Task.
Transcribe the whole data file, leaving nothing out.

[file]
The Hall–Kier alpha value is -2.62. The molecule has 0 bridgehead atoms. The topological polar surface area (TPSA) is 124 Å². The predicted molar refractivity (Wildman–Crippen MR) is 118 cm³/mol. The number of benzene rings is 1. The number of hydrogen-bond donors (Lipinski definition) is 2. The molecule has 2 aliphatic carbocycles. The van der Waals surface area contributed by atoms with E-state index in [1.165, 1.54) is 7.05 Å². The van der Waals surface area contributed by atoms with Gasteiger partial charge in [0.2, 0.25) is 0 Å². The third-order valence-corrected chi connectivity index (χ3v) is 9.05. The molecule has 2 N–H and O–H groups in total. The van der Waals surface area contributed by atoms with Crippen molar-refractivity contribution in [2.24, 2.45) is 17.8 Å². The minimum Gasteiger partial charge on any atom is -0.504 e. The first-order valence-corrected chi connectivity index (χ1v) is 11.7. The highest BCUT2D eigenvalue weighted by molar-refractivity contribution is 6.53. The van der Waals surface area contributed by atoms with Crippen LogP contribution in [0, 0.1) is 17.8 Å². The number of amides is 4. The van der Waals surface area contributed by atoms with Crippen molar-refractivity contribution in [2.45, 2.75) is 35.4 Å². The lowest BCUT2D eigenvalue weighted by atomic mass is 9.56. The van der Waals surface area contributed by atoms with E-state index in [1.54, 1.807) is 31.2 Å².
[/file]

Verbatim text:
The Hall–Kier alpha value is -2.62. The molecule has 0 bridgehead atoms. The topological polar surface area (TPSA) is 124 Å². The predicted molar refractivity (Wildman–Crippen MR) is 118 cm³/mol. The number of benzene rings is 1. The number of hydrogen-bond donors (Lipinski definition) is 2. The molecule has 2 aliphatic carbocycles. The van der Waals surface area contributed by atoms with E-state index in [1.165, 1.54) is 7.05 Å². The van der Waals surface area contributed by atoms with Gasteiger partial charge in [0.2, 0.25) is 0 Å². The third-order valence-corrected chi connectivity index (χ3v) is 9.05. The molecule has 2 N–H and O–H groups in total. The van der Waals surface area contributed by atoms with Crippen molar-refractivity contribution in [2.24, 2.45) is 17.8 Å². The minimum Gasteiger partial charge on any atom is -0.504 e. The first-order valence-corrected chi connectivity index (χ1v) is 11.7. The highest BCUT2D eigenvalue weighted by molar-refractivity contribution is 6.53. The van der Waals surface area contributed by atoms with Crippen LogP contribution in [0, 0.1) is 17.8 Å². The number of amides is 4. The van der Waals surface area contributed by atoms with Crippen molar-refractivity contribution in [2.45, 2.75) is 35.4 Å². The lowest BCUT2D eigenvalue weighted by atomic mass is 9.56. The van der Waals surface area contributed by atoms with E-state index in [1.54, 1.807) is 31.2 Å².